“Courtney Act” and Non-Rhotic Puns

Courtney Act

Courtney Act (hinnk / CC-BY-SA-3.0)

This season of RuPaul’s Drag Race featured Courtney Act (aka Shane Jenek), a renowned drag performer from Brisbane, Australia. In an early episode, Act/Jenek laments that Americans don’t get the pun in his stage name, which sounds similar to “caught in the act” to Australians (i.e. koːt n̩ i ækt). “Except,” Jenek says (and I’m paraphrasing), “maybe Boston or somewhere.”

I think Jenek’s right, it would take a second or two for most Americans to detect the pun, but not quite for the reason it might seem. Americans generally pronounce the /r/ in “Courtney” where Australians don’t. But the /r/ here occurs before another alveolar consonant, so the difference is hardly as prominent as it would be for Milne’s classic Eeyore pun (made all the more amusing by the vowel lengthening in non-rhotic British “-ore”: eee-aaawww).

The bigger problem is that most Americans use a very different vowel in “caught” than the one they use in “court“, which is different still from the vowel Australians use. The latter tend toward a fairly close “caught” vowel, while the former, especially in the cot-caught merged states, notoriously pronounce the word not dissimilarly from Southeastern British “cart“.

In fact, I think a pun like “cart in the act” would be pretty easily understood by most Americans (and indeed, a Google search produces at least two instances of Americans using just that pun in headlines). The vowel in “-ar” words in my accent is more or less identical to the vowel I use in “-aw” words.1 The bigger issue is that the vowel in “Courtney” and “Caught” are quite different for most of us in the States.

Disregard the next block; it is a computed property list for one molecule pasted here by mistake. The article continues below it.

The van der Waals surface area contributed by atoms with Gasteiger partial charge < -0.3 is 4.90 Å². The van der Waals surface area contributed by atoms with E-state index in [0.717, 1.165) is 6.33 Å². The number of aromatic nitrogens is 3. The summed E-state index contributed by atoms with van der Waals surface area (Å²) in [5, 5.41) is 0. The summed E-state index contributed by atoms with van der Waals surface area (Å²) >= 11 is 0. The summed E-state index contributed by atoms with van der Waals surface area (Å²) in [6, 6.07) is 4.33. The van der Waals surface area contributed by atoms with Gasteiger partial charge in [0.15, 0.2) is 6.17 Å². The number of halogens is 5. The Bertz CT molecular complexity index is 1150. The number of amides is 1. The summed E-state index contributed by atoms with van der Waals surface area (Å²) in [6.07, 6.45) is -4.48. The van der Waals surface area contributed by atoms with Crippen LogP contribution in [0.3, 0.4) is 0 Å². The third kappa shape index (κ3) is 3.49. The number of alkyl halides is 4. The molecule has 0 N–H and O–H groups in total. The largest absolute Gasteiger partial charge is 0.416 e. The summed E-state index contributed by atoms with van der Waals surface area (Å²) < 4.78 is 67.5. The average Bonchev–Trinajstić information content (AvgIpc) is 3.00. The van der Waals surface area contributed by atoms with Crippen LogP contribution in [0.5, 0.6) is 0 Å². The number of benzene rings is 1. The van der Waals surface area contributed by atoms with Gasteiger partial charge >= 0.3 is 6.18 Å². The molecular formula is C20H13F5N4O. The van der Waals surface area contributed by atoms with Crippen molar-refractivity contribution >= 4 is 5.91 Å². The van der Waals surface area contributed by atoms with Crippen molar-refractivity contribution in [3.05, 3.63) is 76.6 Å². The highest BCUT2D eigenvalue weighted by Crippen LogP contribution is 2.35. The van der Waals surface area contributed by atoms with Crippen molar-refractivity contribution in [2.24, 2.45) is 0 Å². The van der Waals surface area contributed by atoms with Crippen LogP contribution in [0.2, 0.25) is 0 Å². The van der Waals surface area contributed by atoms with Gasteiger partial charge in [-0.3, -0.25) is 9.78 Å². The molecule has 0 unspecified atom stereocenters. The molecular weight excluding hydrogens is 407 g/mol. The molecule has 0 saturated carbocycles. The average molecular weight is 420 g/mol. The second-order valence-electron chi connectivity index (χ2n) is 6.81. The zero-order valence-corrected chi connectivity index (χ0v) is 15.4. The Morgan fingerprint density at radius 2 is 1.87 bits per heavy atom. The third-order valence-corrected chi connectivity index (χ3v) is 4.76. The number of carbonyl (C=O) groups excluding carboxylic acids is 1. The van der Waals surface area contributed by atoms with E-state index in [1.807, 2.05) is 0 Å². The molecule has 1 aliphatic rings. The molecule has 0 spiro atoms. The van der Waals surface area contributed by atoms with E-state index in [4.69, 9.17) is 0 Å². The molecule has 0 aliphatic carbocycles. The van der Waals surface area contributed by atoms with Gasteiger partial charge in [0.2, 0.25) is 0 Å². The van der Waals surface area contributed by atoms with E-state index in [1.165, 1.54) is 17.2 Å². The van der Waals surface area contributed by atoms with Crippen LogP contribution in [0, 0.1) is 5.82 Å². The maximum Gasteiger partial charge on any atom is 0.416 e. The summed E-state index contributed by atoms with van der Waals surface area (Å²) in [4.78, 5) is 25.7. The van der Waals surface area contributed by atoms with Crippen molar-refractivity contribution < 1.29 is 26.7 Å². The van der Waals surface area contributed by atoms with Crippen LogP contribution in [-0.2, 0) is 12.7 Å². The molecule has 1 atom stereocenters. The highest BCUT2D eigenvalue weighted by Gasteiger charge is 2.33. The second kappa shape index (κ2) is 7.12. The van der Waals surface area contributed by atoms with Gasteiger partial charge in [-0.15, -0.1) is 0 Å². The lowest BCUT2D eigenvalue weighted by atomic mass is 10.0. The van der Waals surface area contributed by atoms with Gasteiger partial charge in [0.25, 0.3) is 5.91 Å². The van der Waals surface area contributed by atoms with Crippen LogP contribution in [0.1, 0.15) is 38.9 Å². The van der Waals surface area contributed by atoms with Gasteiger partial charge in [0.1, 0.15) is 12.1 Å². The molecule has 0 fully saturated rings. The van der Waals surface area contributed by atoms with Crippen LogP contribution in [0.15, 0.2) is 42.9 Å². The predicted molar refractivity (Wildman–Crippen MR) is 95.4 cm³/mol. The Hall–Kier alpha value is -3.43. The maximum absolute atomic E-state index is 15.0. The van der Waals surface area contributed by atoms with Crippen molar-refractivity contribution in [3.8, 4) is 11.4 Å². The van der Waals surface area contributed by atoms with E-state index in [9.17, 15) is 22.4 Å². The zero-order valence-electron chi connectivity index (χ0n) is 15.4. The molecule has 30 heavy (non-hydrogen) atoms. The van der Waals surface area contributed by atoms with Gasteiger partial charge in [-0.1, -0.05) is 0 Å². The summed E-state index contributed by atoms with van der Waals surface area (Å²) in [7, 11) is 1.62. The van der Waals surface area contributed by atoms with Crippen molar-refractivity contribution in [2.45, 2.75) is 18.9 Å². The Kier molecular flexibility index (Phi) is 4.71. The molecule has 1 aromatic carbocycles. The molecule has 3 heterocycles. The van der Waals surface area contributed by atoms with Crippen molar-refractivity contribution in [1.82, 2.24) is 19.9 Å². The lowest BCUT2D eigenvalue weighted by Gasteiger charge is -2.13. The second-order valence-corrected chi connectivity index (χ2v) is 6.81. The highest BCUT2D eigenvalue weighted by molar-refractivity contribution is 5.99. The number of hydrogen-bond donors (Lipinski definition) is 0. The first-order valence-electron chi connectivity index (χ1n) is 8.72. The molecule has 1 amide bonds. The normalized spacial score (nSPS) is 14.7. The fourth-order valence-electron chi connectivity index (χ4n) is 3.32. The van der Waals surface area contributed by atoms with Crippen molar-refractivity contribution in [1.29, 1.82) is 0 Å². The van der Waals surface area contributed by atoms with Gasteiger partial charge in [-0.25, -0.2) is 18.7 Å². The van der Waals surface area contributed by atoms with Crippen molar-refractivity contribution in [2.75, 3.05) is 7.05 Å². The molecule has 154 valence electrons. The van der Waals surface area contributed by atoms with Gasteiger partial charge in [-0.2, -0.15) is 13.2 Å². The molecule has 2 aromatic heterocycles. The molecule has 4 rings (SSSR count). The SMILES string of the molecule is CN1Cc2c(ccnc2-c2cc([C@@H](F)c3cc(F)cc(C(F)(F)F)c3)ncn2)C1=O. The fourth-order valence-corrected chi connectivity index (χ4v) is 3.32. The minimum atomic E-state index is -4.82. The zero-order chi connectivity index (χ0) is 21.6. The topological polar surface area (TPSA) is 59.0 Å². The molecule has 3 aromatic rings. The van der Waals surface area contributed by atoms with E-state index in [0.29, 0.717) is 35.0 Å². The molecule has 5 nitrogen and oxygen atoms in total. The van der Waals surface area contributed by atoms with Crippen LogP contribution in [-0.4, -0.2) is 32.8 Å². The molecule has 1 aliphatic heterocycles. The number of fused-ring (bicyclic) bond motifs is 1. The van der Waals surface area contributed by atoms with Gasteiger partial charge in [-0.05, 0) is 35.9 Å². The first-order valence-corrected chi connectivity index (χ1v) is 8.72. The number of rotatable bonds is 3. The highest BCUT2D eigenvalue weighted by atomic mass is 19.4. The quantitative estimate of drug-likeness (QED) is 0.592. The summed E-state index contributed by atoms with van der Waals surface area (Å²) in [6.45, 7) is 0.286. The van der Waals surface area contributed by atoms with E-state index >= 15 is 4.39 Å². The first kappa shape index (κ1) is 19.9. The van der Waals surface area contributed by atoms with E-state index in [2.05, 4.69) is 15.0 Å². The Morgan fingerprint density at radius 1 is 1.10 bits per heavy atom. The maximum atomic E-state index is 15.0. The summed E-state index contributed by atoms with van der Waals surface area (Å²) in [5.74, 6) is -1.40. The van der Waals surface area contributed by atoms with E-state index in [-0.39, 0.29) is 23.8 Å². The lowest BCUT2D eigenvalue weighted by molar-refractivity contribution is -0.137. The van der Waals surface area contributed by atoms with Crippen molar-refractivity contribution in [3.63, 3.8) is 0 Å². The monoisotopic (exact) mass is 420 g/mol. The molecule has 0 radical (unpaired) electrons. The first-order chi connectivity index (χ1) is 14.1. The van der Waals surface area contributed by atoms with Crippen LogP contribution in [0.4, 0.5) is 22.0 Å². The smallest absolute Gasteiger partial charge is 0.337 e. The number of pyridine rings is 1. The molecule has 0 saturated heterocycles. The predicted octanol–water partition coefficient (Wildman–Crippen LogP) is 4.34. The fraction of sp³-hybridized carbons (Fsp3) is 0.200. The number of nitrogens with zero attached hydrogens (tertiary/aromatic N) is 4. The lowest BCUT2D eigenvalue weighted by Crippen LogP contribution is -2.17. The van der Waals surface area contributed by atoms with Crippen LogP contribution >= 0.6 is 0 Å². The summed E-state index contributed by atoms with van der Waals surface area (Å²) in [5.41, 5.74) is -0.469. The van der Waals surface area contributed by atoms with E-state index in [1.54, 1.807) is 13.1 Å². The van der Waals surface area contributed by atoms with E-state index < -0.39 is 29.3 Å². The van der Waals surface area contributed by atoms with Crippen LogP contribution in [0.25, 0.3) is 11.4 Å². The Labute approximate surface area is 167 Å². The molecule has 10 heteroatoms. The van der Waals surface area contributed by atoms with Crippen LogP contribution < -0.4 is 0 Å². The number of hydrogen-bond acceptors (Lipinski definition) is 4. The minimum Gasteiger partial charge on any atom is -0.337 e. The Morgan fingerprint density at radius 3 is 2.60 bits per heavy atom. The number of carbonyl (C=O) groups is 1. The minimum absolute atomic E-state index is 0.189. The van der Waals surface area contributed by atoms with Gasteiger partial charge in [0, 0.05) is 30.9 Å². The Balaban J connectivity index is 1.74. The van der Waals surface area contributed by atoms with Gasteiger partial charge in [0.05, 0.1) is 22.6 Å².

As to Jenek’s comment, I rather disagree that Boston would be the city most likely to grasp the pun. Contemporary non-rhotic Bostonians often make a distinction between the vowels “caught” and “court“, with the former word pronounced with a rather open vowel similar to that of most other American accents. Marked New York City English would probably be a better example, as its speakers tend to use similar vowels for both syllables.

It doesn’t help, of course, that “Courtney Act” is a complex pun that requires an intuitive understanding of English phonetics. To get the joke, you need to know that “in” can be pronounced as a syllabic /n/ and that English speakers sometimes drop “th” after that same /n/. While a pun like “cart in the act” is easy to spot because it resembles the structure of the phrase upon which the pun rests, “Courtney Act” is harder to parse.

1. For phonetics lovers, I generally make only a slight distinction between pairs like “caught” and “cot,” pronouncing the former with something close to Cardinal 5 (ɑ) and the latter with a vowel in between Cardinals 5 and the centralized variant of Cardinal 4.


About Ben

Ben T. Smith launched his dialect fascination while working in theatre. He has worked as an actor, playwright, director, critic and dialect coach. Other passions include linguistics, urban development, philosophy and film.